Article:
Profile: A Man for All Seasons

Marvin Dixon takes lessons learned on a farm to the luxury hotel business
by Char Vandermeer

If the typical luxury hotel is a gaping hole of conspicuous consumption, then Philadelphia’s Four Seasons Hotel is anything but. With its hugely successful composting program, a commitment to reusing cooking oil, an aggressive commingled recycling program and a brand-new cogeneration system, it sticks out like a green thumb.

And that thumb belongs to Marvin Dixon, the hotel’s director of engineering.

“People always think that luxury means waste… and one of my goals is to try to change that image,” says Dixon. A Kentucky native, he remembers plowing his grandfather’s field with the help of Kate, the family mule, and religiously composting. “[My grandfather] had a great green initiative back then; we just didn’t know it was called sustainability!”

Dixon, who joined the hotel staff just over five years ago, relaunched the Four Seasons’ stalled green initiatives. Over three years of work, Dixon has led the hotel staff in converting more than 430,000 pounds of kitchen waste into compost. Some of that compost makes its way back to the hotel in the form of rich, nutritious potting soil, filling the beds of chef Rafael Gonazles’ new rooftop garden.

Not satisfied with composting, gardening, recycling over 100,000 pounds of material, reusing over 125 gallons of cooking oil per week (largely in Dixon’s oil-powered Ford F-350, which he uses to haul the hotel’s compost to Montgomery County), reducing water consumption by more than five million gallons and lowering overall energy consumption by more than 20 percent, Dixon continues to search for ways to make the hotel even more efficient.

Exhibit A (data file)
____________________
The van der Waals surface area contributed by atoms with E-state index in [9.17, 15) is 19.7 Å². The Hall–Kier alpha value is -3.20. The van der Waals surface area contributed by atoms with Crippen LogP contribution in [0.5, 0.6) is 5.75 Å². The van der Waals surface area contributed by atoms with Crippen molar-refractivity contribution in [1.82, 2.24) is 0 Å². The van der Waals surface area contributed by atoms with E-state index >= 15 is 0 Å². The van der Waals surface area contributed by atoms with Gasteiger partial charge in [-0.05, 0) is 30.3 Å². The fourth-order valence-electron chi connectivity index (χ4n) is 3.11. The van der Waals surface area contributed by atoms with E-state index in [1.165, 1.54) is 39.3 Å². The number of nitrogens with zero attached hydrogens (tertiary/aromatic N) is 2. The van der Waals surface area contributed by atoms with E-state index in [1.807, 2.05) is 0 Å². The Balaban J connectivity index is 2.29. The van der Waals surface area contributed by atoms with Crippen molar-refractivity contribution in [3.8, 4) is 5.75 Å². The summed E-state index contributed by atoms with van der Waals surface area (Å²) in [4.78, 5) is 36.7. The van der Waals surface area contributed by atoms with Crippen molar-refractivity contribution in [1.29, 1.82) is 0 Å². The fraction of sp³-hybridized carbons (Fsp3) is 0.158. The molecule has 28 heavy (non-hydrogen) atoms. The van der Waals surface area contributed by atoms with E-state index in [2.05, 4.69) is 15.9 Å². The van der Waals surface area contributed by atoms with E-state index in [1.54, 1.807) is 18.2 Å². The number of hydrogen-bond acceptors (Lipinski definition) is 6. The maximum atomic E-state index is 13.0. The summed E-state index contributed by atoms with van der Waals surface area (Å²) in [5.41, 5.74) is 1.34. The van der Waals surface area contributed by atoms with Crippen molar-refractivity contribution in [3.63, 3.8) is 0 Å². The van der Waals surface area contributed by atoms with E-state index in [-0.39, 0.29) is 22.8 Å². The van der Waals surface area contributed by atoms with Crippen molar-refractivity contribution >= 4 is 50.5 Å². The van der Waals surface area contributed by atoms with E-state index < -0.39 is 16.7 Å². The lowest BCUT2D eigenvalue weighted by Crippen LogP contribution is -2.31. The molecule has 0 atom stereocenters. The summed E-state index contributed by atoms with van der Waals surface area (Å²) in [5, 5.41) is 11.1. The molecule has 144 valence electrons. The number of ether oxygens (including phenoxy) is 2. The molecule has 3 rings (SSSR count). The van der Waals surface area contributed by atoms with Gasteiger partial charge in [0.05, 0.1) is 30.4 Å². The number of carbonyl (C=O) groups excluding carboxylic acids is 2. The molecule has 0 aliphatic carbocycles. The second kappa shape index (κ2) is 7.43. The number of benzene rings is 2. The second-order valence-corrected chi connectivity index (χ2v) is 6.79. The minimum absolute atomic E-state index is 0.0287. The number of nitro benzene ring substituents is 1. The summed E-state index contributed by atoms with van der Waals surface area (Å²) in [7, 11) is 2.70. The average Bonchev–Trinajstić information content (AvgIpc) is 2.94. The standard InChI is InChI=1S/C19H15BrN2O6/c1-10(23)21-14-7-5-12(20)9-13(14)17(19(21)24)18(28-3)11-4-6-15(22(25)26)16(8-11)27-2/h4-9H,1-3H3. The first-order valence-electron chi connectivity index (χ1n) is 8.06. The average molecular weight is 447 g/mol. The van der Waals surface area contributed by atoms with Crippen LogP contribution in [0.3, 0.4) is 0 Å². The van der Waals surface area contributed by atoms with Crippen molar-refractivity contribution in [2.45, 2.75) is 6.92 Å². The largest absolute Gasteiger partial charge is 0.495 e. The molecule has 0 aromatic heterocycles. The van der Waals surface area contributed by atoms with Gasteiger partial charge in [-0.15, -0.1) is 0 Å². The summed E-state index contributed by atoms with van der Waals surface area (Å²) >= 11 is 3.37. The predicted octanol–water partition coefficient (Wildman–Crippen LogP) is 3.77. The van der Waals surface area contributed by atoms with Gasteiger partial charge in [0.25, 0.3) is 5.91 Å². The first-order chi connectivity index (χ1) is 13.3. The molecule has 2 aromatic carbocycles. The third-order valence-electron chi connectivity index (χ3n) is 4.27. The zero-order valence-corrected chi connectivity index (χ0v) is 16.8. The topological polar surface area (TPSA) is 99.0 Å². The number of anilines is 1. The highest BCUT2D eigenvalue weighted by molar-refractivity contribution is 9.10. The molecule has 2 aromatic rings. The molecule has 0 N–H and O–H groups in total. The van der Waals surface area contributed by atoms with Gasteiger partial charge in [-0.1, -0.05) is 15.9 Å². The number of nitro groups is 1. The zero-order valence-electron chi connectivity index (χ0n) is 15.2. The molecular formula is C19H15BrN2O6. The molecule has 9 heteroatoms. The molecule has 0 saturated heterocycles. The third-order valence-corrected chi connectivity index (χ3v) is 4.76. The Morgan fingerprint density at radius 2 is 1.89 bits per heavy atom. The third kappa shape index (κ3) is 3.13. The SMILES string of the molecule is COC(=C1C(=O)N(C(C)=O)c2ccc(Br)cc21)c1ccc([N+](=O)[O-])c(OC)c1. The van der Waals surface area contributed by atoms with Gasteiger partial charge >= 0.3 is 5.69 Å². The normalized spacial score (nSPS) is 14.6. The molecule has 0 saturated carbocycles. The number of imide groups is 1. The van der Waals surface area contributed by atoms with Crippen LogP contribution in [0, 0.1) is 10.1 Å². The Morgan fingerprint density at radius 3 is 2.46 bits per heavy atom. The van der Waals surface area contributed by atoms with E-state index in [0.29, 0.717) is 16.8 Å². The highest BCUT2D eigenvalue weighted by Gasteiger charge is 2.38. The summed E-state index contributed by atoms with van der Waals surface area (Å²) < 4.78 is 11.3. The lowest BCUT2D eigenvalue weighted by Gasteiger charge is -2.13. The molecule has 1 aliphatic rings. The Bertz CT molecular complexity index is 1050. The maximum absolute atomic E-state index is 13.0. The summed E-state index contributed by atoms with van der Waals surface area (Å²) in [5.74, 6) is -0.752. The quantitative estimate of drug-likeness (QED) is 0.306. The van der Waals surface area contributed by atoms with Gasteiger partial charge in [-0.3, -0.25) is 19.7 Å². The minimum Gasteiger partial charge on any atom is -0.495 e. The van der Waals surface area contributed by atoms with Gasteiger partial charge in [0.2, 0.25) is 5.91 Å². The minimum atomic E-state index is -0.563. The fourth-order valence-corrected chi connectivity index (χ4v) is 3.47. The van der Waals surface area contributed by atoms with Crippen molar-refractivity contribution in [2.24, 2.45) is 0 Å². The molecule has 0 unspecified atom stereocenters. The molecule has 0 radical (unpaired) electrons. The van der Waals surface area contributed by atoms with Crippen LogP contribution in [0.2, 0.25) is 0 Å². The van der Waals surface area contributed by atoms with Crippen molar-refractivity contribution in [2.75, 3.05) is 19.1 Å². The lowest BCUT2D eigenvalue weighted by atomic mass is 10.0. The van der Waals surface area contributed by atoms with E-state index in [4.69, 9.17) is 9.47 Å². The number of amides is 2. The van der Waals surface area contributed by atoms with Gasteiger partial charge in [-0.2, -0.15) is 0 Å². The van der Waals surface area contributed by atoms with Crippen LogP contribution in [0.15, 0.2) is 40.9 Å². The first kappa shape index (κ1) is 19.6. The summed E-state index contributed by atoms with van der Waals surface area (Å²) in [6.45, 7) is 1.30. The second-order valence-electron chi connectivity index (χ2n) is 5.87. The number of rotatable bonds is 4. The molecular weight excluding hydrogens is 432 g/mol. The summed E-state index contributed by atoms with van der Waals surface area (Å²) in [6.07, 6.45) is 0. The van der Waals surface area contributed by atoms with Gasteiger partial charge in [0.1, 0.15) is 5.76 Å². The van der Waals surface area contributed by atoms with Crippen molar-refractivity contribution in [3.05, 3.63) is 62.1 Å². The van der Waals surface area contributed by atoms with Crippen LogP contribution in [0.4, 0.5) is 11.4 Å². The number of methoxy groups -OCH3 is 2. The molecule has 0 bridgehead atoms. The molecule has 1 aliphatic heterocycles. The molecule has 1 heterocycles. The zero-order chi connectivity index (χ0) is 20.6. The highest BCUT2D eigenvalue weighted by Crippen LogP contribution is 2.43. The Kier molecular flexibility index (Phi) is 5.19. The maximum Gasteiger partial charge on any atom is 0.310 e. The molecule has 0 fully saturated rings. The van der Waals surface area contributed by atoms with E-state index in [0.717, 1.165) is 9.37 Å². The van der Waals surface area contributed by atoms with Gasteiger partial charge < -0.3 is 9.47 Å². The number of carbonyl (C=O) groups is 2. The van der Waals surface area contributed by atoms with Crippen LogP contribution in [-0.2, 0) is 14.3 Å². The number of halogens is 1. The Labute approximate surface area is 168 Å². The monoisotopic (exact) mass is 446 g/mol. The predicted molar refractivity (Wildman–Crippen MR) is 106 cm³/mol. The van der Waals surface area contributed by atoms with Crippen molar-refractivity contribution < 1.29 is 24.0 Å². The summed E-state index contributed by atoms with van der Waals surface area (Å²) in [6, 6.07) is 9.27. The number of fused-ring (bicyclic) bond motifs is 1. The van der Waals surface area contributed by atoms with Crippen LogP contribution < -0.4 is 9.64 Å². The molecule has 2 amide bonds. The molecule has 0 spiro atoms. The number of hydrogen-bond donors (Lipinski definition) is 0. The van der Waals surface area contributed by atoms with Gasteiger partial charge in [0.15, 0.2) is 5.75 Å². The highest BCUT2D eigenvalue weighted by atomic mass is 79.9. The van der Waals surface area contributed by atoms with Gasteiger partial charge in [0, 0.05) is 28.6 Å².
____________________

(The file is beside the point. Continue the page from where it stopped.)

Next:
And that quest led Dixon to cogeneration, which efficiently combines heating with power. Cogeneration isn’t a new technology—it was widely used at the turn of the century, but largely abandoned when purchasing electricity from power companies became more convenient. Dixon’s turbines mark the first of their kind to be installed in a Philadelphia hotel.

This new gasoline-powered turbine system generates 25 percent of the hotel’s energy for 20 percent less than it would cost to buy it from PECO. On top of that savings, it captures 1,200,000 BTUs of heat produced hourly by the turbines that would otherwise be lost. To put over a million BTUs into perspective, the typical South Philly rowhome’s furnace emits about 80,000 BTUs. Dixon, however, looks at that captured heat in another way: “That’s enough heat to make all of our domestic hot water and to heat our building through the spring and fall heating season.

“Being in the hotel business since 1978, I’m always looking at better or more efficient ways to do things. I just think cogeneration is a perfect fit for any hotel operation,” continues Dixon. “If you produce your own electricity and you have a place to use that rejected heat, then you’re a winner.”